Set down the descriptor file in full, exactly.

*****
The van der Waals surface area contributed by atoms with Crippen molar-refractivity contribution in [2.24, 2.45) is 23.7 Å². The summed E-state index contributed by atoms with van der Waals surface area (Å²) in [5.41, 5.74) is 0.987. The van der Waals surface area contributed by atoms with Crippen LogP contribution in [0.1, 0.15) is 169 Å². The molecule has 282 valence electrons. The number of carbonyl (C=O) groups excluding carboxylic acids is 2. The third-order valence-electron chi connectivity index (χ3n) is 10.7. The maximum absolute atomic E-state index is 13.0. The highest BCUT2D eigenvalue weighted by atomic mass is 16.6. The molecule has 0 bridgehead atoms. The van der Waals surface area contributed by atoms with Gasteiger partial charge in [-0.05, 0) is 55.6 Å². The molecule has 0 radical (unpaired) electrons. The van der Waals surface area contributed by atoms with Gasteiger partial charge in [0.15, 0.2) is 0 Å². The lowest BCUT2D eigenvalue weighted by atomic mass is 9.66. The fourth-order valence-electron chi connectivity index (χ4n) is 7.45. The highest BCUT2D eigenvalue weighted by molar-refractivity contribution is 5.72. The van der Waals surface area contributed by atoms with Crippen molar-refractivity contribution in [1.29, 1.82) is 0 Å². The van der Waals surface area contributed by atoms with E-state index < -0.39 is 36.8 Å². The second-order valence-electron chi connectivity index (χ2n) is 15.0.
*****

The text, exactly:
The van der Waals surface area contributed by atoms with Crippen molar-refractivity contribution in [2.24, 2.45) is 23.7 Å². The summed E-state index contributed by atoms with van der Waals surface area (Å²) in [5.41, 5.74) is 0.987. The van der Waals surface area contributed by atoms with Crippen LogP contribution in [0.1, 0.15) is 169 Å². The molecule has 282 valence electrons. The number of carbonyl (C=O) groups excluding carboxylic acids is 2. The third-order valence-electron chi connectivity index (χ3n) is 10.7. The maximum absolute atomic E-state index is 13.0. The highest BCUT2D eigenvalue weighted by atomic mass is 16.6. The molecule has 0 bridgehead atoms. The van der Waals surface area contributed by atoms with Gasteiger partial charge in [-0.05, 0) is 55.6 Å². The molecule has 0 radical (unpaired) electrons. The van der Waals surface area contributed by atoms with Gasteiger partial charge in [0.15, 0.2) is 0 Å². The lowest BCUT2D eigenvalue weighted by atomic mass is 9.66. The fourth-order valence-electron chi connectivity index (χ4n) is 7.45. The highest BCUT2D eigenvalue weighted by molar-refractivity contribution is 5.72. The van der Waals surface area contributed by atoms with Crippen molar-refractivity contribution in [1.29, 1.82) is 0 Å². The van der Waals surface area contributed by atoms with E-state index < -0.39 is 36.8 Å². The second-order valence-electron chi connectivity index (χ2n) is 15.0.